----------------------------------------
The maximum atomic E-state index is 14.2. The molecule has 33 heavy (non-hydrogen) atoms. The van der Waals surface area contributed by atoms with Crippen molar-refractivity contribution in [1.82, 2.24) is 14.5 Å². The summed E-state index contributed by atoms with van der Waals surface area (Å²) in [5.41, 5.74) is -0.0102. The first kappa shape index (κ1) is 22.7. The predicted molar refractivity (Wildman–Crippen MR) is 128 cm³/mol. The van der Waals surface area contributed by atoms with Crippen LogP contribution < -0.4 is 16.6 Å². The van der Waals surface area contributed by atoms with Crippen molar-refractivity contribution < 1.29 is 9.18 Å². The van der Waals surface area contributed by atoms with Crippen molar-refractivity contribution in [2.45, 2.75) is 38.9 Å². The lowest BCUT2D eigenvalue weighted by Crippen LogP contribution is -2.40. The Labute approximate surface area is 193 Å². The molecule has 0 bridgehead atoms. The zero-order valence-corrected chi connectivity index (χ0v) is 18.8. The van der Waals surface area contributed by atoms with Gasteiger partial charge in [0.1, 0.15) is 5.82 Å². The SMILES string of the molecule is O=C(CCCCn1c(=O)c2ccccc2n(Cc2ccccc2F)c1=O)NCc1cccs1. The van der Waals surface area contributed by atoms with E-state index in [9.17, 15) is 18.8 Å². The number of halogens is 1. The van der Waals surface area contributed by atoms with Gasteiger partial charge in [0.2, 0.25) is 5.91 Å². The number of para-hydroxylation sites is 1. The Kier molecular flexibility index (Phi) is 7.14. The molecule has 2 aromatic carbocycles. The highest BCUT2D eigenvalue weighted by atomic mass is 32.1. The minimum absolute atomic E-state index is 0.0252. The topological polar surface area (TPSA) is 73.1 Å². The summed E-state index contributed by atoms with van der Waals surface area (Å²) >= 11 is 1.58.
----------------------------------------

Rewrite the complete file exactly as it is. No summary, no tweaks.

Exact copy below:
The maximum atomic E-state index is 14.2. The molecule has 33 heavy (non-hydrogen) atoms. The van der Waals surface area contributed by atoms with Crippen molar-refractivity contribution in [1.82, 2.24) is 14.5 Å². The summed E-state index contributed by atoms with van der Waals surface area (Å²) in [5.41, 5.74) is -0.0102. The first kappa shape index (κ1) is 22.7. The predicted molar refractivity (Wildman–Crippen MR) is 128 cm³/mol. The van der Waals surface area contributed by atoms with Crippen LogP contribution < -0.4 is 16.6 Å². The van der Waals surface area contributed by atoms with Crippen molar-refractivity contribution < 1.29 is 9.18 Å². The van der Waals surface area contributed by atoms with Crippen molar-refractivity contribution in [2.45, 2.75) is 38.9 Å². The lowest BCUT2D eigenvalue weighted by Crippen LogP contribution is -2.40. The Labute approximate surface area is 193 Å². The molecule has 0 bridgehead atoms. The zero-order valence-corrected chi connectivity index (χ0v) is 18.8. The van der Waals surface area contributed by atoms with Gasteiger partial charge in [0.1, 0.15) is 5.82 Å². The SMILES string of the molecule is O=C(CCCCn1c(=O)c2ccccc2n(Cc2ccccc2F)c1=O)NCc1cccs1. The van der Waals surface area contributed by atoms with E-state index in [9.17, 15) is 18.8 Å². The number of halogens is 1. The van der Waals surface area contributed by atoms with Gasteiger partial charge in [0.2, 0.25) is 5.91 Å². The number of para-hydroxylation sites is 1. The Kier molecular flexibility index (Phi) is 7.14. The molecule has 2 aromatic carbocycles. The highest BCUT2D eigenvalue weighted by atomic mass is 32.1. The minimum absolute atomic E-state index is 0.0252. The topological polar surface area (TPSA) is 73.1 Å². The summed E-state index contributed by atoms with van der Waals surface area (Å²) >= 11 is 1.58.